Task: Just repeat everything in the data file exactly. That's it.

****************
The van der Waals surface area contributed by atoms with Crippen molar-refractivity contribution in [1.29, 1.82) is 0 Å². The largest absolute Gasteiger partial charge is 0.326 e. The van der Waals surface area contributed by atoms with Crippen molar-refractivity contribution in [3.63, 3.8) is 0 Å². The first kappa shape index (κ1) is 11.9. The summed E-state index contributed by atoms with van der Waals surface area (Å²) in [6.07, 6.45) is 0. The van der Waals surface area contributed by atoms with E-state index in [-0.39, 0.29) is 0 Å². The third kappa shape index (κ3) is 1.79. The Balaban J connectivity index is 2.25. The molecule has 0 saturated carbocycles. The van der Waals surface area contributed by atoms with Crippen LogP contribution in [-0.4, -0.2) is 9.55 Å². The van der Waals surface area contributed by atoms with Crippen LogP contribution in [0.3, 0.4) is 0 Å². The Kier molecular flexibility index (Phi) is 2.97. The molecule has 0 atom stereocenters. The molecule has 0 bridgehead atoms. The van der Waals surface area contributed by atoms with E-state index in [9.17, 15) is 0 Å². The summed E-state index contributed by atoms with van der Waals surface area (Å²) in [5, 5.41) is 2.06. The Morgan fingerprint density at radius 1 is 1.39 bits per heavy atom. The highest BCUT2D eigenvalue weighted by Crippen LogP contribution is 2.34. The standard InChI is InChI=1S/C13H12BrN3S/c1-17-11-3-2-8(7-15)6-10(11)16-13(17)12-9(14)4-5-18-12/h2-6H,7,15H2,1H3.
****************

The van der Waals surface area contributed by atoms with Crippen molar-refractivity contribution in [1.29, 1.82) is 0 Å². The largest absolute Gasteiger partial charge is 0.326 e. The van der Waals surface area contributed by atoms with Crippen molar-refractivity contribution in [3.63, 3.8) is 0 Å². The first kappa shape index (κ1) is 11.9. The summed E-state index contributed by atoms with van der Waals surface area (Å²) in [6.07, 6.45) is 0. The van der Waals surface area contributed by atoms with E-state index in [-0.39, 0.29) is 0 Å². The third kappa shape index (κ3) is 1.79. The Balaban J connectivity index is 2.25. The molecule has 0 saturated carbocycles. The van der Waals surface area contributed by atoms with Crippen LogP contribution in [-0.4, -0.2) is 9.55 Å². The van der Waals surface area contributed by atoms with Crippen LogP contribution in [0.3, 0.4) is 0 Å². The Kier molecular flexibility index (Phi) is 2.97. The molecule has 0 atom stereocenters. The molecule has 0 bridgehead atoms. The van der Waals surface area contributed by atoms with E-state index in [9.17, 15) is 0 Å². The summed E-state index contributed by atoms with van der Waals surface area (Å²) in [5, 5.41) is 2.06. The Morgan fingerprint density at radius 1 is 1.39 bits per heavy atom. The highest BCUT2D eigenvalue weighted by Crippen LogP contribution is 2.34. The standard InChI is InChI=1S/C13H12BrN3S/c1-17-11-3-2-8(7-15)6-10(11)16-13(17)12-9(14)4-5-18-12/h2-6H,7,15H2,1H3.